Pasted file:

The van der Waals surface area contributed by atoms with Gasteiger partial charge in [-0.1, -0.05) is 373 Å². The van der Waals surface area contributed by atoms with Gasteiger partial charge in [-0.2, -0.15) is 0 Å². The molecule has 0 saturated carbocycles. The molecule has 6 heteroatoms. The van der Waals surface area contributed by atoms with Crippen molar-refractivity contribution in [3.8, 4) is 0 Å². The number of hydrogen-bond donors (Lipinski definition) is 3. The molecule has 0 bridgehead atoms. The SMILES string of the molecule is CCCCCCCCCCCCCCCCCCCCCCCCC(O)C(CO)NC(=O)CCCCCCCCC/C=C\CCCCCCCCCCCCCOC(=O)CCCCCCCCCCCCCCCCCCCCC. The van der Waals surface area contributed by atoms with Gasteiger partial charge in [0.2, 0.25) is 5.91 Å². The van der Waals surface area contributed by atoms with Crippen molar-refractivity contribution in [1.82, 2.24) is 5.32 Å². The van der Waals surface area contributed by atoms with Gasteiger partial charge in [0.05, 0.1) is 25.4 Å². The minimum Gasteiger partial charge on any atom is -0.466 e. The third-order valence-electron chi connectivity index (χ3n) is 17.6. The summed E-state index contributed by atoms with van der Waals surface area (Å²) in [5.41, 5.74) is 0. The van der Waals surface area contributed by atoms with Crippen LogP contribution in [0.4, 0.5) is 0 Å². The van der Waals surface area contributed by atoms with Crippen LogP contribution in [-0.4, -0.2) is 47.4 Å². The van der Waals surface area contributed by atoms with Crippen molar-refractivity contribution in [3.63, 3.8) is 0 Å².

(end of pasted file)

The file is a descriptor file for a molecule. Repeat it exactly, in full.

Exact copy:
The van der Waals surface area contributed by atoms with Gasteiger partial charge in [-0.1, -0.05) is 373 Å². The van der Waals surface area contributed by atoms with Gasteiger partial charge in [-0.2, -0.15) is 0 Å². The molecule has 0 saturated carbocycles. The molecule has 6 heteroatoms. The van der Waals surface area contributed by atoms with Crippen molar-refractivity contribution in [3.8, 4) is 0 Å². The number of hydrogen-bond donors (Lipinski definition) is 3. The molecule has 0 bridgehead atoms. The SMILES string of the molecule is CCCCCCCCCCCCCCCCCCCCCCCCC(O)C(CO)NC(=O)CCCCCCCCC/C=C\CCCCCCCCCCCCCOC(=O)CCCCCCCCCCCCCCCCCCCCC. The van der Waals surface area contributed by atoms with Gasteiger partial charge in [0.2, 0.25) is 5.91 Å². The van der Waals surface area contributed by atoms with Crippen molar-refractivity contribution in [1.82, 2.24) is 5.32 Å². The van der Waals surface area contributed by atoms with Gasteiger partial charge in [0.05, 0.1) is 25.4 Å². The minimum Gasteiger partial charge on any atom is -0.466 e. The third-order valence-electron chi connectivity index (χ3n) is 17.6. The summed E-state index contributed by atoms with van der Waals surface area (Å²) in [5.41, 5.74) is 0. The van der Waals surface area contributed by atoms with Crippen LogP contribution in [0.4, 0.5) is 0 Å². The van der Waals surface area contributed by atoms with Crippen LogP contribution in [-0.4, -0.2) is 47.4 Å². The van der Waals surface area contributed by atoms with Crippen molar-refractivity contribution in [3.63, 3.8) is 0 Å².